Each time I log in to NewAlbanyBooks, I’m offered a “dashboard” of options. Respecting my promise to post new content here each and every day (and sometimes that means late in the day), I thought I would “dash” off something we’ve been talking about in the store. That is, 100 years from now, who will our progeny consider to be their Mark Twain?
The way I would define it is thus: A writer whose mere mention evokes memories of a large body of work that was generally excellent; whose work stands the test of time; who had worldwide fame and literary success; and whose work was controversial and widely discussed during his lifetime and over the next century.
My nominee (and you’ll have a hard time budging me off of this one) is Mr. Stephen King. Now, one could argue that Twain was known as a humorist as much as he was a novelist, but it is the impact the writer has/will have 100 years down the road that, in my view, qualifies “Uncle Stevie.”
The Stand is likely to weather the vicissitudes of time. It is arguably King’s finest work and one whose themes (and sometimes its characters) are woven throughout King’s ouvre. If you, as I do, consider that the pinnacle of King’s work, then the other pillar might be 2009’s Under the Dome. In the first, a remnant travel vast distances to join together and take sides in a great battle of good and evil. In the latter, a community is arbitrarily sealed off from the physical and moral constraints of the rest of the world. One is expansive. The other is claustrophobic. Yet both grapple with the choices people will make when faced with crises.
Let’s consider The Stand and Under the Dome to be modern fables that will be studied, dissected, praised, and reviled 100 years from now in much the same way that Tom Sawyer and Huckleberry Finn are treated today.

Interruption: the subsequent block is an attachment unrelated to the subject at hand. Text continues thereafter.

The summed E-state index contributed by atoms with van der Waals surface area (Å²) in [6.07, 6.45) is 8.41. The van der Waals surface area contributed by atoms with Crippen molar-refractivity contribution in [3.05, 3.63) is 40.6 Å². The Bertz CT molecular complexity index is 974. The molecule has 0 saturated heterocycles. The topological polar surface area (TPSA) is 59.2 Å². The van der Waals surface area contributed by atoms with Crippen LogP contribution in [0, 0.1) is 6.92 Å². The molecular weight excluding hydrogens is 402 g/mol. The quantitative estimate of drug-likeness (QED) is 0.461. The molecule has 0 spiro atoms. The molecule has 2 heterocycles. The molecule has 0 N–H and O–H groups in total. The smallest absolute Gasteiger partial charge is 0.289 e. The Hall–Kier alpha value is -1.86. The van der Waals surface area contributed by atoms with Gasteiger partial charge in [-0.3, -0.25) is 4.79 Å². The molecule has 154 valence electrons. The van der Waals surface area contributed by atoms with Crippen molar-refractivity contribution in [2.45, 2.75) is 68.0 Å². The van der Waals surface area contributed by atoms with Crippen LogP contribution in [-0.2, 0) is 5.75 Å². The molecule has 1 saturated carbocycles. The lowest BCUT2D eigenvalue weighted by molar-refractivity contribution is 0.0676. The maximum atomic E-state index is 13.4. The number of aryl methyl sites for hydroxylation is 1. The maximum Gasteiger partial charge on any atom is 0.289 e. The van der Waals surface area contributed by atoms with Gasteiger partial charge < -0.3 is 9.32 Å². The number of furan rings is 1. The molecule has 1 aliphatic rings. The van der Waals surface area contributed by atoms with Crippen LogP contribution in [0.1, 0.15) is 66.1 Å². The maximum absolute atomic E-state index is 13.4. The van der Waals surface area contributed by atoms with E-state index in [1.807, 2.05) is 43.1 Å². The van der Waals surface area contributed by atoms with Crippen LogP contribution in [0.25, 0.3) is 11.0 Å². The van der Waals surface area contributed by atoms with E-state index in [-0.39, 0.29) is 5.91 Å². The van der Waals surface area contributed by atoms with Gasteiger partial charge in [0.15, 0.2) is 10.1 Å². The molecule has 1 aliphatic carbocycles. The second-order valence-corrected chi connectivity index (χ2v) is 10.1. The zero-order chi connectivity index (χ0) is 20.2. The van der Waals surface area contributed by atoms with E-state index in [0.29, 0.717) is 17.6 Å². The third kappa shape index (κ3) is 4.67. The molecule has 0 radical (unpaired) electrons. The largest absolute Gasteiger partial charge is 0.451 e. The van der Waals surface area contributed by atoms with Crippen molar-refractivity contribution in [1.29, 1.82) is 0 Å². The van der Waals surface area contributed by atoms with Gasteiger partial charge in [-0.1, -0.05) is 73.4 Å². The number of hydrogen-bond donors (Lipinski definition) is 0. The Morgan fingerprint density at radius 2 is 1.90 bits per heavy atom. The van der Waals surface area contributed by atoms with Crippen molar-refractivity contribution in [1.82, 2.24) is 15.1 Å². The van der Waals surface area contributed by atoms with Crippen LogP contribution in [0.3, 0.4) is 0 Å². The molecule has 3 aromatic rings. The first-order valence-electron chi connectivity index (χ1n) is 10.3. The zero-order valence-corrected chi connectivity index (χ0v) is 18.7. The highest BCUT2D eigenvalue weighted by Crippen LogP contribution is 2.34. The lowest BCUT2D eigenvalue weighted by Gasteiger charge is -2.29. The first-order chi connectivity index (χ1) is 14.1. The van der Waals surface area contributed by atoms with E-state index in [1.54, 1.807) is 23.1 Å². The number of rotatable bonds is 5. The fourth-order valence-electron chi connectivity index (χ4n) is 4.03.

Both writers also wrote short stories and King may, in fact, already be the superior of Twain in that field. It certainly can’t be argued that King hasn’t had as much impact on popular culture, especially with their adaptations into film. Who doesn’t remember the movies made from “Rita Hayworth and the Shawshank Redemption” or “The Body?” “The Shawshank Redemption” (Tim Robbins and Morgan Freeman, directed by Frank Darabont) and “Stand by Me (River Phoenix, Jerry O’Connell, Wil Wheaton, Corey Feldman, and Keifer Sutherland, directed by Rob Reiner) are treasured memories for a generation of moviegoers.
And I’ll make one more observation. Samuel Langhorne Clemons wrote under the pen name Mark Twain. King, when told by his publisher to slow his output, found another publisher to put out more work under the name Richard Bachman. Fortunately, we discovered this during the man’s lifetime and we have been enriched by those works, too. Do you remember when King released 2 giant novels at the same time – one as King and one as Bachman? The Regulators and Desperation released on the same day and, amazingly, put pretty much the same characters into two plots in two distinct settings.
I remember buying both and tossing a coin to determine which one I would read first. I believe I finished them both before the weekend was ended.
My final tribute in this “dash” to Stephen King involves not his fecundity but his meticulousness. I read a lot, and that includes advance copies from which, purportedly, all the errors will be removed pre-publication. In my experience, by the time it is in advance bound copies, I’m looking at the same book you will be reading. Anyway, I may see more errors than you do and as an old editor, I’m orders of magnitude more peevish about anachronisms, word choices, spelling, punctuation, etc.
Let me attest that I have never found an error in a Stephen King book. I have a theory as to why that is so. BECAUSE STEPHEN KING TURNS THE MANUSCRIPT IN WITHOUT ANY FLAWS! If the author nails it, there is no occasion for the editors to miss a mistake. Tom Clancy’s latest book was almost ruined for me (I wrote about that in early January) by errors that clearly were the authors’ and not the editors’.
One last “dash.” While reading Under the Dome, I remarked to Ann that at last I had found an error in a Stephen King book. Rather than disappointment, my reaction was shock. This was a special edition of a final bound copy, too, and the thought that King had finally lost his grammar/spelling mojo was too hard to believe. So I investigated. As it turns out, for Mainers, there is an alternate spelling of the relevant word that is unique to that place and that dialect. King had not made a mistake, after all, and the earth returned to spin on its axis and revolve gracefully around its star.
Please join the conversation and tell us who you think will be studied in schools 100 years from now and whose works will still be known by practically all English speakers.